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How To Winterize Your Sprinkler System

If you live in a zone where your ground freezes come winter, and you have an inground sprinkler for your garden and grass, then you need to consider winterizing the system to keep any remaining water from freezing and causing potential pipe and sprinkler head damage. Since underground systems can be rather costly to put in – repairing and replacing them doesn’t come cheap either.

I inherited my automatic Hunter system upon purchase of my home, and basically gave myself a crash course on it’s use through a lot of internet web searches. As the first winter rolled in, I didn’t have a clue about what sort of cold weather care it needed and simply plugged in a heat tape around my overground pipes. Luckily it was a mild winter, but by the following year I had learned how simple and quick it was to winterize my system with an air compressor without having to have the added cost of an extra electric pull each month.

I used an air compressor to clear my sprinkler zones and explain those steps below, but there are a few different ways to achieve this effect no matter whether you have an Orbit, Rain Bird, or Toro system that I will explain as well. Read on to find out how to efficiently winterize a lawn sprinkler system below!

All You Need Is:

Actually, you really don’t need whole lot to be successful at this. If you don’t have an air compressor that is strong enough for this, and you can’t borrow one, buying one isn’t a bad option since paying a company to do this will on average cost four times the amount the cost of a compressor. Or, you can usually rent one fairly cheap too from a local hardware store.

You’ll need at least a 10 cfm strength to provide enough power to run air through most systems in short enough bursts to keep from overheating the piping.

How to Blow Out Your Sprinkler System Using an Air Compressor

The simplest, quickest, and most effective way to winterize your system is to blow it out with an air compressor. This ensures that the line is clear and dry regardless whether it is a white PVC pipeline or a black polyethylene piping. Be sure to note what type of piping you do have, and if you are unsure, assume it is black polyethylene to avoid damaging the line.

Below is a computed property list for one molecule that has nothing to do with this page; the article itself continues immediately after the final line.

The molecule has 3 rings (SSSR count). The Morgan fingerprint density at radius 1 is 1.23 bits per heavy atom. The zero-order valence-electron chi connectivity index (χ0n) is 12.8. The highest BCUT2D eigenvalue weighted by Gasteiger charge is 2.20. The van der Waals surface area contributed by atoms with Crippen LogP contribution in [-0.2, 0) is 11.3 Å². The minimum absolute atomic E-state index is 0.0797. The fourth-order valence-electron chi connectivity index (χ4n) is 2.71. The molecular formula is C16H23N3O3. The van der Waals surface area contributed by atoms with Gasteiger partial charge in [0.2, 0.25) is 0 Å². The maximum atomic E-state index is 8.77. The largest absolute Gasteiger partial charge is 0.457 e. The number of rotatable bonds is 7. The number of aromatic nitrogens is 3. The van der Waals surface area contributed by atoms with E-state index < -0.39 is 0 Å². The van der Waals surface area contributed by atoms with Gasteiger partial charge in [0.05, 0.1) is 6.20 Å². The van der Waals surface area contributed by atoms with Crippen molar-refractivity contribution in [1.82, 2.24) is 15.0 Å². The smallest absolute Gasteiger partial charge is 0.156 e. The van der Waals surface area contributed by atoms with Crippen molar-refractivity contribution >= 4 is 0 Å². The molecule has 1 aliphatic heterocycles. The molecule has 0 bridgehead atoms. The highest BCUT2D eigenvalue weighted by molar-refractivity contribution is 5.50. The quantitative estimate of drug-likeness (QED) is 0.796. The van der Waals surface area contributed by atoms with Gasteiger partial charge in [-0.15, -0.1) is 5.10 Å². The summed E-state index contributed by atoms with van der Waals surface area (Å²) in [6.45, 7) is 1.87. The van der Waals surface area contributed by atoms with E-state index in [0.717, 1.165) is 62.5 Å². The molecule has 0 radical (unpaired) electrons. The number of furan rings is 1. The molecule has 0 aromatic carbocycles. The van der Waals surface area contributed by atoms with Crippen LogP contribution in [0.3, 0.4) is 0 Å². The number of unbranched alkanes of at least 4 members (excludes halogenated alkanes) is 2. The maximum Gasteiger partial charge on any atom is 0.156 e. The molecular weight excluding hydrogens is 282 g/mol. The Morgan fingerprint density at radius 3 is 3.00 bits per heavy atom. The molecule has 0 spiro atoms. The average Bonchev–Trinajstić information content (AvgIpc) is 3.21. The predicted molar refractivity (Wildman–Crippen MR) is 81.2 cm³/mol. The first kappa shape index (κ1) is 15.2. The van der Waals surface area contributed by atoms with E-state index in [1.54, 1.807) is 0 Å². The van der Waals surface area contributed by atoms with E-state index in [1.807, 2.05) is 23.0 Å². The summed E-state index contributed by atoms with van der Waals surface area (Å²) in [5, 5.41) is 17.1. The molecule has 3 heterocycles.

Step 1: Set Air Pressure Regulator

      Air compressor regulators control the amount of air that flows through an air compressor, and is especially important to take note of when using in conjunction with materials that might be sensitive to pressure. Be sure to use a compressor that is fitted with one, like this commercial grade system I show. The piping that is used in your sprinkler system line can only handle so much pressure and you’ll want to keep the pressure at 80 psi (pounds per square inch) or below for PVC, and 50 psi or lower for polyethylene to avoid unwanted damage and replacement of the line.

      Step 2: Turn Off Water Supply

      Underground systems have a main shut off point that are usually pretty easy to locate. They will be located near the initial water source and are typically equipped with two ball valve, “T” shaped lever located on the backflow preventer for easy shut off. These turn off the water without turning off water to the house, and you’ll want to make sure both are turned perpendicular (shut) to the main lines.

      In some systems you may have a gate valve (as shown), which looks just like a regular water house spigot. These can attract a lot of dirt and dust into the threads over time, so be sure to turn carefully and do not force the line. WD-40 can be helpful if your valve is sticking.

      Depending on the system your water operates off of, you may not have a backflow device, and if this is the case, then you can skip to step 3 and start draining your system.

      Step 3: Set System to Open One Zone Only

      On your control panel, set your system to have only one zone open at a time in order to flush each out in a controlled manner. My Hunter system allows me to manually choose a single station at a time. Start with the zone farthest from the system and work in.

      This allows the residual pressure to release and keep it from being pushed into the compressor. You’ll eventually blow out each line twice, and since you don’t want to run the compressor through each for too long of a time to avoid overheating, this will ensure you have cleared it out completely.

      Step 4: Connect Airline to Blowout Port

        The line that connects to your inground zones should have a blowout port attached, and if you remove the plug, you can screw in a quick connect hose adaptor. Simply snap on your air hose to this point and run it back to the compressor.